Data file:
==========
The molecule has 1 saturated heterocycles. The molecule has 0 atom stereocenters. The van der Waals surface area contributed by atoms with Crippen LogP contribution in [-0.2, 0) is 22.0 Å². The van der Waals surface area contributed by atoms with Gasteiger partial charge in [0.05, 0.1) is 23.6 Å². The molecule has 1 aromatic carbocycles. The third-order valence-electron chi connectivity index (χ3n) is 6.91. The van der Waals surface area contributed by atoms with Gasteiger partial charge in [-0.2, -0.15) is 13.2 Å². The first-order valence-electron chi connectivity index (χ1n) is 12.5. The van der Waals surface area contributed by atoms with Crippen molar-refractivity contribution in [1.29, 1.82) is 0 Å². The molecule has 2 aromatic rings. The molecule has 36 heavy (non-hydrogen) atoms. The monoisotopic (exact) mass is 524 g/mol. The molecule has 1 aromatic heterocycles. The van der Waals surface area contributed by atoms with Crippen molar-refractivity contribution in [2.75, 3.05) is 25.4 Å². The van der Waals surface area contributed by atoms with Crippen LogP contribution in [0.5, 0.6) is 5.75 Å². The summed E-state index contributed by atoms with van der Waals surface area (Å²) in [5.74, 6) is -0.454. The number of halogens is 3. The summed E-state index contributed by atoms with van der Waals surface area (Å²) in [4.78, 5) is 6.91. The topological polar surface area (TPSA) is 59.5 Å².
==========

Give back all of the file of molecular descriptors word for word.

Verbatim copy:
The molecule has 1 saturated heterocycles. The molecule has 0 atom stereocenters. The van der Waals surface area contributed by atoms with Crippen LogP contribution in [-0.2, 0) is 22.0 Å². The van der Waals surface area contributed by atoms with Gasteiger partial charge in [0.05, 0.1) is 23.6 Å². The molecule has 1 aromatic carbocycles. The third-order valence-electron chi connectivity index (χ3n) is 6.91. The van der Waals surface area contributed by atoms with Gasteiger partial charge in [-0.2, -0.15) is 13.2 Å². The first-order valence-electron chi connectivity index (χ1n) is 12.5. The van der Waals surface area contributed by atoms with Crippen molar-refractivity contribution in [1.29, 1.82) is 0 Å². The molecule has 2 aromatic rings. The molecule has 36 heavy (non-hydrogen) atoms. The monoisotopic (exact) mass is 524 g/mol. The molecule has 1 aromatic heterocycles. The van der Waals surface area contributed by atoms with Crippen molar-refractivity contribution in [2.75, 3.05) is 25.4 Å². The van der Waals surface area contributed by atoms with Crippen LogP contribution in [0.5, 0.6) is 5.75 Å². The summed E-state index contributed by atoms with van der Waals surface area (Å²) in [5.74, 6) is -0.454. The number of halogens is 3. The summed E-state index contributed by atoms with van der Waals surface area (Å²) in [4.78, 5) is 6.91. The topological polar surface area (TPSA) is 59.5 Å².